The West Virginia Secretary of State’s Office affirmed its position Wednesday to send the Trump administration only voter data that already is publicly available, denying parts of the White House’s request.
Citing state code, Elections Director Donald Kersey said in a statement the office will not provide the Presidential Advisory Commission on Election Integrity certain pieces of data, including the last four digits of voters’ Social Security numbers, phone numbers and felony convictions.
“Protection of West Virginia elections data records is of paramount importance to eliminate improper distribution of West Virginians’ private information,” Kersey said. “State code is very clear on the procedures and the information that is to be retained as private and what is public. A request for voter registration information will be considered by submitting the required documentation and the fees associated with the list. We will not release personal information to the presidential commission, even upon request.”
According to West Virginia code, any citizen may request certain voter information after filling out a registration form and paying an administrative fee. Releasable information includes voters’ names, addresses, party affiliation, registration status and registration date. It does not include Social Security numbers, driver’s license numbers, phone numbers or email addresses.
In consultation Tuesday with the state Attorney General’s Office, the Secretary of State’s Office responded to the commission’s July 3 request notifying it of what information may be released, and of the $1,000 fee.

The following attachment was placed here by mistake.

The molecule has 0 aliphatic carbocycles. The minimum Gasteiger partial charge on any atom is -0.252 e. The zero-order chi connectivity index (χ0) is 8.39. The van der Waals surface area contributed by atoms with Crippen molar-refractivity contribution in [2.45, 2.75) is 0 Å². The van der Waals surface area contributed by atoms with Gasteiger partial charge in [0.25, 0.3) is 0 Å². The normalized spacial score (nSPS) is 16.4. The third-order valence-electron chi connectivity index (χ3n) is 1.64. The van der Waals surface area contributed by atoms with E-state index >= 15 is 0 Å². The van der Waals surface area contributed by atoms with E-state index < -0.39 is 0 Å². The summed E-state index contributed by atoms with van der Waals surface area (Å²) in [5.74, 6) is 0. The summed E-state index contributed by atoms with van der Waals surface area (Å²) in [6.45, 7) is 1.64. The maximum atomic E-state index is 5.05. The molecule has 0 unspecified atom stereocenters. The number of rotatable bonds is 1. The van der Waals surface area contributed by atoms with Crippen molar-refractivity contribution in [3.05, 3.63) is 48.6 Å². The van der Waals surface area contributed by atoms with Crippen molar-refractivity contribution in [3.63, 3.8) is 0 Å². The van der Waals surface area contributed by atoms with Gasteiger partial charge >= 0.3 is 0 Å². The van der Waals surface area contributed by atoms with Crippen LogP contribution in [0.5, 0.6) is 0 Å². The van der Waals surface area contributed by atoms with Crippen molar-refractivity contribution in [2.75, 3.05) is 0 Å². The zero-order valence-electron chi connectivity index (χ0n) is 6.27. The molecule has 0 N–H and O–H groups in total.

President Donald Trump formed the commission by executive order May 11. In June, it sent letters to all secretaries of state, seeking several data points not subject to release under public records laws, pending the individual state’s code. This led to a wave of public rebukes from as many as 45 states, according to a report by NBC News.
When news of the letter broke, Mike Queen, director of communications for the secretary of state, said West Virginia would not send the White House any Social Security numbers. Wednesday’s announcement supports that statement.
Before Wednesday’s decision, the American Civil Liberties Union of West Virginia issued a letter with the West Virginia Citizen Action Group urging Secretary of State Mac Warner to not send over the data. The letter states that, while the commission claims it operates to tamp down on voter fraud, it is actually a veiled method of voter suppression.
“The genesis of the Commission is based in pure fantasy; it was established to support the President’s outlandish claim that three to five million non-citizens voted in the recent election,” it states. “Despite the tweets of the President, the incidence of voter fraud has been studied numerous times and the consensus from credible research and investigation is that illegal voting is virtually nonexistent.”
The League of Women Voters of West Virginia issued a similar letter, urging Warner not to hand over the data.
As of Wednesday evening, the point could be moot given national news reports that the commission asked Monday for states to hold off submitting the data until a federal judge weighs in on the legality of the request.
Queen said that, as of 5 p.m. Wednesday, his office has not received such a letter, and that, as far as he was aware, his office had until Tuesday to respond to the commission’s request.